And even though I don’t believe that God was our father, or that Jesus was his son, there is a palpable sacredness in the air. I can tell that the people who wrote these songs cared deeply about our world and our future. I feel that hope, and I feel connected – at least tangentially, to something greater than myself.
Many atheists are happy to celebrate Secular Christmas – keep all the holiday cheer, keep the family togetherness, keep the presents and Roast Beast™ and decorations. Just… ignore that central story about a child born into poverty and the kings who traveled for hundreds of miles to see him.
There’s certainly beauty to that family togetherness and cheer. But Secular Christmas is missing something really important. Humans need stories.
Religious Christmas enshrines a lot of stories I think are false. There are better stories we can tell now. But if you *just* remove the old without creating something new, you are gutting an important part of the holiday experience. Family togetherness is only half the equation.
I wanted a sacred holiday celebrating the ideas most precious to me. I wanted a holiday about how yes, hope and greatness can come from humble places. Yes, peace might one day come to a weary world.
But it will not come because God sent us a miracle child, uniquely special to offer us salvation.
If there is peace on earth and good will among humans, it will be because all across the globe, across history, children were born who saw an unjust world – and those children grew up and worked to change it.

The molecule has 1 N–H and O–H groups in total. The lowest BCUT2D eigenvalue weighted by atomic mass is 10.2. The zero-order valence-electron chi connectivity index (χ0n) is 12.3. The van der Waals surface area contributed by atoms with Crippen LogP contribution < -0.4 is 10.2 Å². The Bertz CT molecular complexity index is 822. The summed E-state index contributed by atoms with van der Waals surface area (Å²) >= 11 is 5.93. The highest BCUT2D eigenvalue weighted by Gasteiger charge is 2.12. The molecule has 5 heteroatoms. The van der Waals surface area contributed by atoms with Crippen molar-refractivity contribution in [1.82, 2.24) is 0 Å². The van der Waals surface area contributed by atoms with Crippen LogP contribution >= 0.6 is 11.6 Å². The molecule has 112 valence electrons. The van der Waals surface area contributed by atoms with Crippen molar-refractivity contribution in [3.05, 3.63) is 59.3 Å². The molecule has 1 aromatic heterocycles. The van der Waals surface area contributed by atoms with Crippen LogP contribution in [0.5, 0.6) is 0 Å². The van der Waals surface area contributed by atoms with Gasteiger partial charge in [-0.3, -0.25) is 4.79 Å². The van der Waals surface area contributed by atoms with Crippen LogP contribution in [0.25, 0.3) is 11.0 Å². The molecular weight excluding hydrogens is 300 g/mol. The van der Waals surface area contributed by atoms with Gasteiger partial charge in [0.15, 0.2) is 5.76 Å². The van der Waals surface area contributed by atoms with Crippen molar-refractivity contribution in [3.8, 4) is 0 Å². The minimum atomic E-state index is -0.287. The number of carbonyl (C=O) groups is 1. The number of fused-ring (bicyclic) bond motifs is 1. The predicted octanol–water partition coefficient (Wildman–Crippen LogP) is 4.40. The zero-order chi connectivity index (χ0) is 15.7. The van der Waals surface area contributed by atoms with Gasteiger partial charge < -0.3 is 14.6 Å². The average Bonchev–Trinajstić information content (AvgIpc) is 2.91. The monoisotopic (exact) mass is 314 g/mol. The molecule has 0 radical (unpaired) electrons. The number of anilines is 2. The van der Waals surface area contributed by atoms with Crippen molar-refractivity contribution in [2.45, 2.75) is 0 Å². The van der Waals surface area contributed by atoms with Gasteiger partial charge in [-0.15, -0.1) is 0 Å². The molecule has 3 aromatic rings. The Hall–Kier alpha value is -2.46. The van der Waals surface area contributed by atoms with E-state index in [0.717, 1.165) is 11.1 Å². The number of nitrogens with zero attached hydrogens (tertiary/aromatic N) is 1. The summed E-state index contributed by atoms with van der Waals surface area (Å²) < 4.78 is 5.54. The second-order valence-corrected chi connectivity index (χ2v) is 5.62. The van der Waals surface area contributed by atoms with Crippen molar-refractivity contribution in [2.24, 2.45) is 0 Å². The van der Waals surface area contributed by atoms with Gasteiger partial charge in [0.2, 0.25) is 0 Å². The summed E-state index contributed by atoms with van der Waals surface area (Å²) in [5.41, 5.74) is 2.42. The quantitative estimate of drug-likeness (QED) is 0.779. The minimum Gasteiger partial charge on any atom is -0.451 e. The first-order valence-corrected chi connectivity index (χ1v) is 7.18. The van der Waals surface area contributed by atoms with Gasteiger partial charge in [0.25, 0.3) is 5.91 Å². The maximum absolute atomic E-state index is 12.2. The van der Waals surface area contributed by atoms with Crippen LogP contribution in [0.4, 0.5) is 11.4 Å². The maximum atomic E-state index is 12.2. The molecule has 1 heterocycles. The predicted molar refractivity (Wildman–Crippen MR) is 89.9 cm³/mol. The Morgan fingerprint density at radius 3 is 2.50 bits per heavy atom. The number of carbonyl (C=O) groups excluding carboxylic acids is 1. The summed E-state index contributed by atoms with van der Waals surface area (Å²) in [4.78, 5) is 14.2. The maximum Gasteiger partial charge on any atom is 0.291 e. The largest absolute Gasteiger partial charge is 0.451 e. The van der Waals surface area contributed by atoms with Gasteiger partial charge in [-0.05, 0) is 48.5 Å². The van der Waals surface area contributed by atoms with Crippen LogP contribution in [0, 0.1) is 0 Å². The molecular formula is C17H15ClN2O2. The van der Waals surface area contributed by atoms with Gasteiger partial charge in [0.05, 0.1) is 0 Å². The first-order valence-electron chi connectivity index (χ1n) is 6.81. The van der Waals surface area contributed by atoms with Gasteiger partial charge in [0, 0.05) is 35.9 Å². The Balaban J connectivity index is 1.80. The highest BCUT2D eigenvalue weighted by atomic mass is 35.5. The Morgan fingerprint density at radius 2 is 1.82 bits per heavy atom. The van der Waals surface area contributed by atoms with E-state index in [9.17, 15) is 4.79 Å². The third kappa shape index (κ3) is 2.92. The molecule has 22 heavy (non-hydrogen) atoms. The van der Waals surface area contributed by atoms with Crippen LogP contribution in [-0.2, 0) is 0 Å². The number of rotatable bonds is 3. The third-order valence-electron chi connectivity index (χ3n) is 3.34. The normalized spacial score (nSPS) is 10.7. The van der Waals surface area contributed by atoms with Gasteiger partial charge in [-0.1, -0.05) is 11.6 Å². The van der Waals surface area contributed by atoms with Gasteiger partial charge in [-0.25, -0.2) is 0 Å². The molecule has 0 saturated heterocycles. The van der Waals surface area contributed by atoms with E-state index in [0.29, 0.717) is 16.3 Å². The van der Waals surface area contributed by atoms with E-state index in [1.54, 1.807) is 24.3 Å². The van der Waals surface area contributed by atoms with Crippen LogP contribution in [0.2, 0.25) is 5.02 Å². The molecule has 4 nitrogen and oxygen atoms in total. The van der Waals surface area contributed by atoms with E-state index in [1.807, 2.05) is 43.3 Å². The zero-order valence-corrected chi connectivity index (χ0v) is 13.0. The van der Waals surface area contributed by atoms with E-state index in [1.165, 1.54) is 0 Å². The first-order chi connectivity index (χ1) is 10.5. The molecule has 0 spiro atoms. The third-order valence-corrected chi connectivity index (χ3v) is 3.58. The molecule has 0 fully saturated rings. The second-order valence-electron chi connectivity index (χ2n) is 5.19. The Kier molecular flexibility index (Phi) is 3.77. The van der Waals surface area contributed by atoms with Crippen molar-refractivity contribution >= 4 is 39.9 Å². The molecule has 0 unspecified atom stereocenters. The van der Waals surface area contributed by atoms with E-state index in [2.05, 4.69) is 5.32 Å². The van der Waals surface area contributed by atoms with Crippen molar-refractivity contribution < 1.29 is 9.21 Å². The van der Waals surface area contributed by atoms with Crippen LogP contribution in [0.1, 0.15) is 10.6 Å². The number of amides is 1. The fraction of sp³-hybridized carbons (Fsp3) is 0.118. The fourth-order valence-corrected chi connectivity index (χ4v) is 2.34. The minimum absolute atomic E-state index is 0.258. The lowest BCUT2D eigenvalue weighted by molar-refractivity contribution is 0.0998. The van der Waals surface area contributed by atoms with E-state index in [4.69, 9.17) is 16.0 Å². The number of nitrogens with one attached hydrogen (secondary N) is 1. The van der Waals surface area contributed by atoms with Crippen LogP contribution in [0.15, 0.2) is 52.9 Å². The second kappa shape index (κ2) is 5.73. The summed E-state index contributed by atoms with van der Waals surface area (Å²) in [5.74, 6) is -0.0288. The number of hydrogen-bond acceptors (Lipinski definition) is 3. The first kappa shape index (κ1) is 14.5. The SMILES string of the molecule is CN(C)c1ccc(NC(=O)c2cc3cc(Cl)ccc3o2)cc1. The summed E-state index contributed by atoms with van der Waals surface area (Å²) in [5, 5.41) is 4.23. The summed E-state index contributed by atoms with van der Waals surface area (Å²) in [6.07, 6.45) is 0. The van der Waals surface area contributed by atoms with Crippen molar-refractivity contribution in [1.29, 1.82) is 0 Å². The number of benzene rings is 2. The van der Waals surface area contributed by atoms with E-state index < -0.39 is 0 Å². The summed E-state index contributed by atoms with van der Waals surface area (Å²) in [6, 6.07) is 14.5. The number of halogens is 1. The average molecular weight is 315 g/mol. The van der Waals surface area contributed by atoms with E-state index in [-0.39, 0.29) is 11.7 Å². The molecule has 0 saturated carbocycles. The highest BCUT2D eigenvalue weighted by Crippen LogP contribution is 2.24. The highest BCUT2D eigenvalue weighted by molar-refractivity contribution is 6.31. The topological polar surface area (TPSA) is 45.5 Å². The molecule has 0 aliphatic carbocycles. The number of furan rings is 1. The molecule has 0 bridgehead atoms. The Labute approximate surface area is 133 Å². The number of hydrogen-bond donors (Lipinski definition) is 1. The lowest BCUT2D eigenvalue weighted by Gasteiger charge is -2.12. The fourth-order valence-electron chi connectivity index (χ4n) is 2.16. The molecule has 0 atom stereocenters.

Over time, people saw their neighboring tribes not as enemies or rivals but as friends and collaborators. Over time, we developed the tools to understand and feed the world, so that even in the dead of winter, no one need go hungry.
Once upon a time, long ago on a pale blue dot, tiny proteins locked together and began to replicate. An unliving world came to life.
A blind, unintelligent process somehow created intelligent beings.
A cold, unloving universe somehow created creatures that could love one another.
That’s something worth celebrating, that deserves beautiful art and poetry and song. It deserves fun and humor too, for sure. But it also deserves sincere people, sharing their hope for the future.
It may not be for everyone. Different ideas and frameworks resonate with different people. I should be clear – I’m not aiming to create the One True secular winter holiday. I’m trying to take one particular narrative, and tell it well.
To create all this from scratch is a huge endeavor. It took hundreds of years to create Modern Christmas – the bizarre gestalt of Christian stories and pagan traditions and capitalism that, for good or for ill, has captured the public’s imagination. I’m doing the best I can. The people who have come so far to the Solstice have told me this gave them something special, that some of them didn’t even know they were missing.
But I need help. If this succeeds, it will be because people came together for big festivals that captured the public eye – and took small pieces of that and made it their own, adapting it to meet the needs of their community.
I hope you’ll support the Solstice Kickstarter, and I hope you’ll considering running your own event for your friends and family. I’ll be updating this site with free materials – songs about science and civilization, and guides on how to get new holiday traditions started. The kickstarter will pay for a concert venue, a print-run of the Solstice Book of Traditions, and recording high quality music.
A hundred years from now, I hope this has become a bizarre gestalt of traditions I would never have predicted, but which has made the world brighter.